June 25, 2020, by Ryan Neal
My path to postgraduate study
This guest post is written by third-year PhD student, Declan Wayne.
I started my academic career at the University of Nottingham in 2010. I knew I wanted to study science but wasn’t exactly sure what area I wanted to focus on, however, I was certain that my passion was in human physiology. I came across the Medical physiology BSc, which offered a wide range of areas relating to human physiology, and a whole host of optional modules that would allow me to tailor my academic interests.
My research interest became apparent during my second year, when I was given the opportunity to undertake a summer research project. I had never done any lab work before other than a few smaller scale practical sessions in my first year. The placement involved working independently in the lab on a research project relating to the impact of alcoholism on the liver. This was an amazing opportunity in which I gained a whole range of lab skills, confidence in my ability to complete high level research and a sense of immense pride when my research was incorporated into a published paper.
I continued to gain lab experience during my final year dissertation and started to focus my career aspirations towards research. However, research careers can be very competitive and although I applied for several PhD positions, I was unfortunately unsuccessful. At this point I realised that whilst not impossible, jumping from undergraduate to PhD is quite a step up and competition for these positions is fierce, with applicants who are often further along in their academic careers.
Rather than giving up, I decided to find myself a job to save what money I could in order to fund my postgraduate masters degree and gain the extra knowledge I needed to progress into research. I was successful in securing a job and although unplanned, I remained in the role for two years as I really enjoyed it. I decided I was now financially secure enough to fund and apply for a masters degree at Nottingham.
My next step was deciding on the most suitable masters programme. A quick google search revealed the huge range of courses available to prospective postgraduates and that finding the right one can be somewhat daunting. Ultimately, I decided that based on my research interests, the MSc in Nutritional Sciences was going to be the course I applied for. However, during the application process, I got back in touch with my dissertation supervisor who told me about the option of applying for an MRes. Up until this point I didn’t know what an MRes was or that this study route existed. For those that don’t know, an MRes is an alternative masters programme, which focuses on independent research, involving a larger scale research project with supervision from a leading academic.
The MRes enabled me to tailor my masters course, learning skills that felt most important to me, whilst also being given the opportunity to partake in cutting edge research that I was able to lead on. My project expanded on work I had done previously, investigating the impact of neurodegeneration on the ageing brain. By the end of the year, I not only felt accomplished in achieving my degree, but I also ready to take the next step up in my academic career and I started to refocus on applying for my PhD.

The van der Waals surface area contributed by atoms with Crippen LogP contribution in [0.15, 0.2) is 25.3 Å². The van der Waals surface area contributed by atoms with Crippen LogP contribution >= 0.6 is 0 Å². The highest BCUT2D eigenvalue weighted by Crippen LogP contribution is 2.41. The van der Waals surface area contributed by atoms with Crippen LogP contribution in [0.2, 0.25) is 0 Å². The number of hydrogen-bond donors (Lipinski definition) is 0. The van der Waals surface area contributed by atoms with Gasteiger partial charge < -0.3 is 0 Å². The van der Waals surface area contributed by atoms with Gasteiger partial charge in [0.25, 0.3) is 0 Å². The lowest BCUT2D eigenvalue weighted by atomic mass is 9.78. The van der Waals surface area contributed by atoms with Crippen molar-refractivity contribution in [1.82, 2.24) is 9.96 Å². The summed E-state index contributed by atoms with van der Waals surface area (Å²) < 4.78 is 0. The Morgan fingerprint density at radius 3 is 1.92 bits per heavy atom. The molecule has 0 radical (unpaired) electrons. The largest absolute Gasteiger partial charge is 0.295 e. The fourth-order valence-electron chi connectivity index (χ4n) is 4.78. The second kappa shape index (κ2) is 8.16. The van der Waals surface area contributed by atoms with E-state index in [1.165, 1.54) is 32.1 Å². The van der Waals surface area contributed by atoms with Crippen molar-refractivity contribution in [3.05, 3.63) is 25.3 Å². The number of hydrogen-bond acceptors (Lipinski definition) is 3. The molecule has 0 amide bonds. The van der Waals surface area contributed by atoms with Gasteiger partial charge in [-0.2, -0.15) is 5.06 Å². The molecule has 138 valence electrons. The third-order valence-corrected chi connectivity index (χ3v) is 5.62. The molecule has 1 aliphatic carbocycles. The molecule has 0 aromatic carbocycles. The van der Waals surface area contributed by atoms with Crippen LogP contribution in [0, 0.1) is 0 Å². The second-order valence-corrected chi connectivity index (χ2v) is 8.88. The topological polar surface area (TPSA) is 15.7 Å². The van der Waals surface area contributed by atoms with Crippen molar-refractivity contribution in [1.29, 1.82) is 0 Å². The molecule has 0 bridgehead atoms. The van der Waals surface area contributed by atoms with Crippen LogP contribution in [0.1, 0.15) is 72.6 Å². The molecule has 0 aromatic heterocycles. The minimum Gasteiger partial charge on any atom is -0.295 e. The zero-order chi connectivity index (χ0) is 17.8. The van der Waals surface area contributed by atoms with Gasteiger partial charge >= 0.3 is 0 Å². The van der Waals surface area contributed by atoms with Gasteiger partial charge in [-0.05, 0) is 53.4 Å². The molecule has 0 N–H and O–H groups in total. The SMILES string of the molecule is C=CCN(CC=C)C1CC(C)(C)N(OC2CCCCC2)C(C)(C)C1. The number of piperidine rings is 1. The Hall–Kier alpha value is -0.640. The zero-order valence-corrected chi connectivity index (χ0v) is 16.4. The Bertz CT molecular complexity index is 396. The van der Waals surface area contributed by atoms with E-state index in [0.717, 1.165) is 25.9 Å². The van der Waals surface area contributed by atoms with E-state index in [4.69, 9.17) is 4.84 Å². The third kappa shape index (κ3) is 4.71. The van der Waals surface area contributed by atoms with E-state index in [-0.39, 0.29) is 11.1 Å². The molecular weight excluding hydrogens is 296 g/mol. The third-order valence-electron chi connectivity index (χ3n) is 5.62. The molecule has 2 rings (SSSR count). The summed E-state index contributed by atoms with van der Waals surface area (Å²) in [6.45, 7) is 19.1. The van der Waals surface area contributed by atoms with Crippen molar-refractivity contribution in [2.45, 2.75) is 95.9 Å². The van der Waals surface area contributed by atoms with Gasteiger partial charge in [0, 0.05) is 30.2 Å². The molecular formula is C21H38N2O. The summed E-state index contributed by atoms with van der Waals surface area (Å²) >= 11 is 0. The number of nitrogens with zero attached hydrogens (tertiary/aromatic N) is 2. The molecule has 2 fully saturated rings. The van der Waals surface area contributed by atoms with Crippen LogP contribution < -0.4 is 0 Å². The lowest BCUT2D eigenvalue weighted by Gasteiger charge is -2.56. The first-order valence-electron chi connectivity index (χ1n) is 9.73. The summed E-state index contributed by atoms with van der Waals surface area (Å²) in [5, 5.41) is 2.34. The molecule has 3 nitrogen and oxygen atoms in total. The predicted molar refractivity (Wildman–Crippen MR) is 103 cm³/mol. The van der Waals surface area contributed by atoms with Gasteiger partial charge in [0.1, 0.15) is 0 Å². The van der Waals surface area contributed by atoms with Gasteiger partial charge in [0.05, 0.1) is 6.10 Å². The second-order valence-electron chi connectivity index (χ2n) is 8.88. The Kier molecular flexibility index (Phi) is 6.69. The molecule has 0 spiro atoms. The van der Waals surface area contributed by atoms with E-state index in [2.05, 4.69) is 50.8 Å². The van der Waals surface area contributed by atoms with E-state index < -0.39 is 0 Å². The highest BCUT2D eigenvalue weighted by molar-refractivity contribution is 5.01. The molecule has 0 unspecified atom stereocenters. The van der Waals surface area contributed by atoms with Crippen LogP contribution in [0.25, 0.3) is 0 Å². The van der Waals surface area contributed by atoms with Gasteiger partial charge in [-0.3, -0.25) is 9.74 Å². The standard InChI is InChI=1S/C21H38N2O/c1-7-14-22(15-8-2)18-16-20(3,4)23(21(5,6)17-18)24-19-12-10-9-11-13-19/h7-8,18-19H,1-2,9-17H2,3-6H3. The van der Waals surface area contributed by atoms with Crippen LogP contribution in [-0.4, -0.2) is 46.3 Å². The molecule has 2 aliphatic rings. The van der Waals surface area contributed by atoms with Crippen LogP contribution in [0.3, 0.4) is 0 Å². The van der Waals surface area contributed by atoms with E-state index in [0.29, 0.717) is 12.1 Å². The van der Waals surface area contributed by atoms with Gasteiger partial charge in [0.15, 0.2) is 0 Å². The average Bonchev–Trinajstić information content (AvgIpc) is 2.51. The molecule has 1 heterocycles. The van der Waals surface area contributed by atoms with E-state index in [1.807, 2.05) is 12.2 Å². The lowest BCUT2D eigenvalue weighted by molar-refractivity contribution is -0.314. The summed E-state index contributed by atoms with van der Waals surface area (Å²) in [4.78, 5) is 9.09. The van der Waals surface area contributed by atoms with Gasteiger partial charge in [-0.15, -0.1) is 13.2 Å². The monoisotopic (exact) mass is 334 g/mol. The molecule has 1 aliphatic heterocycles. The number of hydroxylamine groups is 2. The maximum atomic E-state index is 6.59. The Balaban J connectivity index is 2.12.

In hindsight, I don’t think I was ever ready for the amount of work involved when I was an undergraduate applying for postgraduate positions. I look back and realise how important those two years in industry were and ultimately how the MRes allowed me to take the next step.
I think it’s important to note that funded PhD programmes are not always easy to come by. I applied for many projects before even getting an interview. Being told your application is unsuccessful is all part of the process and not something that should dishearten you. If anything, it should be used as a motivator. If you want something enough and you put in the work, it will happen.
In late 2017, I interviewed for a great project at Nottingham that allowed me to go back to my roots, focusing on obesity related research. The skills I had learned from the MRes prepared me for the interview process – I had learned the importance of self-motivated learning and gained experience during my first-year literature review and experimental design.
I am now in my final year of my PhD which focusses on brown fat, a temperature regulating tissue with potential anti-obesogenic properties – this is something the research community did not recognise the prevalence of in adults until recently. Unlike my previous projects, my current research allows me to work in both a lab setting and with participants, which has given me a real insight into the process of good clinical research practice.
As part of the programme I also have access to the postgraduate school’s taught courses, which have allowed me to further my learning to suit my individual needs. My PhD has given me the opportunity to get fully involved in an area of research that I am truly passionate about. I have also learned a whole range of new skills and been lucky enough to work with the media on several television programmes. Most recently, I took a research trip to Norway which is the highlight of my career to date.
Studying at Nottingham has also allowed me to get involved in a number of other passion projects including acting as a mentor, teaching and advocate for access to higher education programmes by working with the widening participation team. These projects really help put into perspective how lucky I am to be where I am today. A role that I hope to continue in the next stage of my career.
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